Kummerova, M., S. Zezulka, et al. (2007). Photoinduced toxicity of fluoranthene on primary processes of photosynthesis in lichens. Lichenologist. 39, 91-100.

Linton, S., Goulder, R. (1998). The duckweed Lemna minor compared with the alga Selenastrum capricornutum for bioassay of pond-water richness. Aquatic Botany. 60, 7-36.

Lone, M. I., He Z., Stoffella, P. J., Yang, X. (2008). Phytoremediation of heavy metal polluted soils and water: progresses and perspectives. University of Science B. 9, 210-220.

Marwood, C. A., K. T. J. Bestari, et al. (2003). Creosote toxicity to photosynthesis and plant growth in aquatic microcosms. Environmental Toxicology and Chemistry. 22(5), 1075-1085.

Mkandawire, M. and E. G. Dudel (2005). Accumulation of arsenic in Lemna gibba L. (duckweed) in tailing waters of two abandoned uranium mining sites in Saxony, Germany. Science of the Total Environment. 336(1-3), 81-89.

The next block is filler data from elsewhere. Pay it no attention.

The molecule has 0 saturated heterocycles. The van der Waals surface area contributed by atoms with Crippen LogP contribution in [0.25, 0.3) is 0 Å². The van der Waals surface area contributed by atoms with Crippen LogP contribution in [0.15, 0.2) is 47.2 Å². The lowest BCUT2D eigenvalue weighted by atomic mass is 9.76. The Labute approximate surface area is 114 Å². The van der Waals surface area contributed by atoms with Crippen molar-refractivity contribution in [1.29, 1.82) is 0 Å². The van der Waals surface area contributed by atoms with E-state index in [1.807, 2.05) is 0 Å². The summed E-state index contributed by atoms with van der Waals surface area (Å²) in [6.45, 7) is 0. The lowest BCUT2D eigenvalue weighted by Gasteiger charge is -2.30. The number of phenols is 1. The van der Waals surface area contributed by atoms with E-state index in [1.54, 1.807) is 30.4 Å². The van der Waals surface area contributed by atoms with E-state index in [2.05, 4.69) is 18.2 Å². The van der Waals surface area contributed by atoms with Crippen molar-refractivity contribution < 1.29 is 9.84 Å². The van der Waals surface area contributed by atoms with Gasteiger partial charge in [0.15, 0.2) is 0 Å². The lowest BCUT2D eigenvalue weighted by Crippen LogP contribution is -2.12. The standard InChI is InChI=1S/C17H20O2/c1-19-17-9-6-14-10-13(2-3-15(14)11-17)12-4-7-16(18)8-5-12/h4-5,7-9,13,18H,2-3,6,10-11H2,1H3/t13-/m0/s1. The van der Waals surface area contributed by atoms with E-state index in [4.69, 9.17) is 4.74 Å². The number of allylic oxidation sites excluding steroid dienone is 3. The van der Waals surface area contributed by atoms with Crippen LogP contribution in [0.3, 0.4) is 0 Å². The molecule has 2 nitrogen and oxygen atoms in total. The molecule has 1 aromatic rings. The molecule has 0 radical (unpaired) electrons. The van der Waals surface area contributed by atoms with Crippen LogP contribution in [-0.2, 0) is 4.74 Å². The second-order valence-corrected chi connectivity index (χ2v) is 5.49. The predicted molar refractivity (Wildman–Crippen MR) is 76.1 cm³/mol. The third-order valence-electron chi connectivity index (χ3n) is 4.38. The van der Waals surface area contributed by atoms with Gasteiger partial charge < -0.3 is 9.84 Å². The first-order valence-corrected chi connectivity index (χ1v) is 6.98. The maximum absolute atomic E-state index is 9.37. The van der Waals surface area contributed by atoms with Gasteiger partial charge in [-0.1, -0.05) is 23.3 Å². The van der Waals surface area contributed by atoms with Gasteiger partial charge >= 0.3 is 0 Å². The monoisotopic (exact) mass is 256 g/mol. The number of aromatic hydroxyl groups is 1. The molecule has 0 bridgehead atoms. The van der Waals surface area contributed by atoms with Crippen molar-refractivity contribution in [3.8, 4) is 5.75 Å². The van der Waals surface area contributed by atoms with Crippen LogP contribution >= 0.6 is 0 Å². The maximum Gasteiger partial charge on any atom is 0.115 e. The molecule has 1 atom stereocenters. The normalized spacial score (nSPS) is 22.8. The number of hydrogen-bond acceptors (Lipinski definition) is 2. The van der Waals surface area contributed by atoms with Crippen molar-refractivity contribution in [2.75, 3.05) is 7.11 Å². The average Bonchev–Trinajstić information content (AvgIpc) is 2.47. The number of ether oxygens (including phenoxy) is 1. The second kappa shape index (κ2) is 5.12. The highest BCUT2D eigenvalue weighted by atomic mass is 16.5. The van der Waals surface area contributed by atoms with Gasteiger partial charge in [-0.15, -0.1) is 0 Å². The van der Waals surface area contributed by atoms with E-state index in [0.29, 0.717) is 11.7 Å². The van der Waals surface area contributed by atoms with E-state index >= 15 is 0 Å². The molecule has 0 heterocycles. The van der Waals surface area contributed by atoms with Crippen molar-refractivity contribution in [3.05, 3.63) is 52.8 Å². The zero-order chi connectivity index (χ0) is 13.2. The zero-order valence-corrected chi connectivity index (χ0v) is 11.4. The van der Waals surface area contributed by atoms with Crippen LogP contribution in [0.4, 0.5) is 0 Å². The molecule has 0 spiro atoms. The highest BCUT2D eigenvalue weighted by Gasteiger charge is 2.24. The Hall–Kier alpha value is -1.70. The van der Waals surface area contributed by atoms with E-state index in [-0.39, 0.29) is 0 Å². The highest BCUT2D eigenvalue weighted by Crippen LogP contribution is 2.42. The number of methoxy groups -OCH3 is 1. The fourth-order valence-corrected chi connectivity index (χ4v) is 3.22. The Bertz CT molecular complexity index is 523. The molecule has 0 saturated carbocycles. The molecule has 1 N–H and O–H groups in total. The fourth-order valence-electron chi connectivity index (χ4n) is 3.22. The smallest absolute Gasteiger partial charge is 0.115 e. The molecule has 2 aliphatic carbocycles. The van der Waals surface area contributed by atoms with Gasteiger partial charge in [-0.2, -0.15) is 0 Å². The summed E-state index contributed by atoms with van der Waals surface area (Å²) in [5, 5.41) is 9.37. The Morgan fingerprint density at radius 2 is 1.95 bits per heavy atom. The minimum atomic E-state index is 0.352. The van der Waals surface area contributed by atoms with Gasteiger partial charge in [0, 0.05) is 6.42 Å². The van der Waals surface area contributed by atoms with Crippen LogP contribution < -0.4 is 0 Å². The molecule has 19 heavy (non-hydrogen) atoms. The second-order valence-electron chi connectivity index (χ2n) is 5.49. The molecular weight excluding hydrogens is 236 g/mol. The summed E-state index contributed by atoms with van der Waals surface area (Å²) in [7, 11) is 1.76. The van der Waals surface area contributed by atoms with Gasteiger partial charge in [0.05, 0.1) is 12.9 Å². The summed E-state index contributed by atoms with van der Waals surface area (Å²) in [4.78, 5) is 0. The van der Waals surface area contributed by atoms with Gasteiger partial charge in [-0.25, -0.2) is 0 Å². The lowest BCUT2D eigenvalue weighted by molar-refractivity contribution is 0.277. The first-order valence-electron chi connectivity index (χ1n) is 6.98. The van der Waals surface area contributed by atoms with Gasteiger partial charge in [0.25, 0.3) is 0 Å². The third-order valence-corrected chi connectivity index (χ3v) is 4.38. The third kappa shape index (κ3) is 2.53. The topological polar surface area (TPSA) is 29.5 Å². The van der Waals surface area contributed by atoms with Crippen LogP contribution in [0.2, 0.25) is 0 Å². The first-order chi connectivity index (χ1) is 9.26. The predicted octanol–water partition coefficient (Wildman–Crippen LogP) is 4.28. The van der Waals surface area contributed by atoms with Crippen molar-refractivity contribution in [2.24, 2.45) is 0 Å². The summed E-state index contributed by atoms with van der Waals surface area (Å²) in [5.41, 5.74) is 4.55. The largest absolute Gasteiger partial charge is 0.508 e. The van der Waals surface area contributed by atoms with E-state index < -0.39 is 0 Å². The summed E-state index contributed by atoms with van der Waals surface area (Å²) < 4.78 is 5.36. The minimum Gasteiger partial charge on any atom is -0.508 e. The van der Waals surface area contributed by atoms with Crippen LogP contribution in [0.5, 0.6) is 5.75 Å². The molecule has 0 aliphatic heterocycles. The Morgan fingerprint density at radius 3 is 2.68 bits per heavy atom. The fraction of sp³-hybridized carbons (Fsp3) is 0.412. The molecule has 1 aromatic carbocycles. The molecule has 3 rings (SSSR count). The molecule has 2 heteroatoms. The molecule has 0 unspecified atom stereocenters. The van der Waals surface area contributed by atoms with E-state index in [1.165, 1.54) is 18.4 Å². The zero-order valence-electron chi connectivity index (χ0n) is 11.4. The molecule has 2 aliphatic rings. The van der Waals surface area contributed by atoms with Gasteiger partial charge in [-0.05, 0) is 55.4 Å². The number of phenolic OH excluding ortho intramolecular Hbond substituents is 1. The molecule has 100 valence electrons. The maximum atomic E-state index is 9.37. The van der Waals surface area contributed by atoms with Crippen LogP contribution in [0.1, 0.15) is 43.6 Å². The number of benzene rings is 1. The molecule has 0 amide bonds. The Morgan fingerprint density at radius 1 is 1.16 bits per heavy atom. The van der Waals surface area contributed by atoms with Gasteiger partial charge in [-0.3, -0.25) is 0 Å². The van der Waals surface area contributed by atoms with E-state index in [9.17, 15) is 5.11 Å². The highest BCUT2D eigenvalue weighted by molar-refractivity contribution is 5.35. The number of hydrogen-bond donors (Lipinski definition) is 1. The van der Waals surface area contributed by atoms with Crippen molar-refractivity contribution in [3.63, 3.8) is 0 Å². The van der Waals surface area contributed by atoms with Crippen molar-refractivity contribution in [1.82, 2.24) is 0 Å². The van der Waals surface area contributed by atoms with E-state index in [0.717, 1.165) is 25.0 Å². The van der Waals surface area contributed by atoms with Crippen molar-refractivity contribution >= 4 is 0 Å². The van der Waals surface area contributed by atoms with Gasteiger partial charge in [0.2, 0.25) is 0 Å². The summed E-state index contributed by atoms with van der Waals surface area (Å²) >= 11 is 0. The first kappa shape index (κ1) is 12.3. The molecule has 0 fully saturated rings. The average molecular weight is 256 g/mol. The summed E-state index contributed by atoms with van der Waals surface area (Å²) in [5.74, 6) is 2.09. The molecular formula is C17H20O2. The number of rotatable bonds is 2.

Mkandawire, M., B. Tauert, et al. (2004). Capacity of Lemna gibba L. (Duckweed) for uranium and arsenic phytoremediation in mine tailing waters. International Journal of Phytoremediation. 6(4), 347-362.

Nzengung, V. A., H. Penning, et al. (2004). Mechanistic changes during phytoremediation of perchlorate under different root-zone conditions. International Journal of Phytoremediation. 6(1), 63-83.

Odjegba, V. J. and I. O. Fasid (2004). Accumulation of trace elements by Pistia stratiotes, implications for phytoremediation. Ecotoxicology. 13(7), 637-646.
Olguin, E. J., G. Sanchez-Galvan, et al. (2005). Surface adsorption, intracellular accumulation and compartmentalization of Pb(II) in batch-operated lagoons with Salvinia minima as affected by environmental conditions, EDTA and nutrients. Journal of Industrial Microbiology & Biotechnology. 32(11-12), 577-586.

Orchard, B. J., W. J. Doucette, et al. (2000). A novel laboratory system for determining fate of volatile organic compounds in planted systems. Environmental Toxicology and Chemistry. 19(4), 888-894.